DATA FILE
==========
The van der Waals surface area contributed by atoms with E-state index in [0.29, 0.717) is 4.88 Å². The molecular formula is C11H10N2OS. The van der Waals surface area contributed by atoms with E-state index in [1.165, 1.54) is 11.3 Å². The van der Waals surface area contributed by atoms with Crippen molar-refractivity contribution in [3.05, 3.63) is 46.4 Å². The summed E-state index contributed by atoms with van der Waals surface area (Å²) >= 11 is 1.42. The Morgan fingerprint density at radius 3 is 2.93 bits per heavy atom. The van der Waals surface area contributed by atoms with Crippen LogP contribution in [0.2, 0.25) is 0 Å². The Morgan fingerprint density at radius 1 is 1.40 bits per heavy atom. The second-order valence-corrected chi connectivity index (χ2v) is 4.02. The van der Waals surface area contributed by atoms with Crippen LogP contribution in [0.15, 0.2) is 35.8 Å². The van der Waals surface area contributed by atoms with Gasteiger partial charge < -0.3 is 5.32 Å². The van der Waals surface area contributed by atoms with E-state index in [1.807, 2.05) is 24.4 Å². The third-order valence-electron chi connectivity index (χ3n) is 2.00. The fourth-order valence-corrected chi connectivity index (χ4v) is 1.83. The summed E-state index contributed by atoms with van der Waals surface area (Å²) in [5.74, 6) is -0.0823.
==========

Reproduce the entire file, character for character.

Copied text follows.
The van der Waals surface area contributed by atoms with E-state index in [0.29, 0.717) is 4.88 Å². The molecular formula is C11H10N2OS. The van der Waals surface area contributed by atoms with E-state index in [1.165, 1.54) is 11.3 Å². The van der Waals surface area contributed by atoms with Crippen molar-refractivity contribution in [3.05, 3.63) is 46.4 Å². The summed E-state index contributed by atoms with van der Waals surface area (Å²) >= 11 is 1.42. The Morgan fingerprint density at radius 3 is 2.93 bits per heavy atom. The van der Waals surface area contributed by atoms with Crippen LogP contribution in [0.2, 0.25) is 0 Å². The Morgan fingerprint density at radius 1 is 1.40 bits per heavy atom. The second-order valence-corrected chi connectivity index (χ2v) is 4.02. The van der Waals surface area contributed by atoms with Crippen LogP contribution in [0.15, 0.2) is 35.8 Å². The van der Waals surface area contributed by atoms with Gasteiger partial charge < -0.3 is 5.32 Å². The van der Waals surface area contributed by atoms with E-state index in [1.807, 2.05) is 24.4 Å². The third-order valence-electron chi connectivity index (χ3n) is 2.00. The fourth-order valence-corrected chi connectivity index (χ4v) is 1.83. The summed E-state index contributed by atoms with van der Waals surface area (Å²) in [5.74, 6) is -0.0823.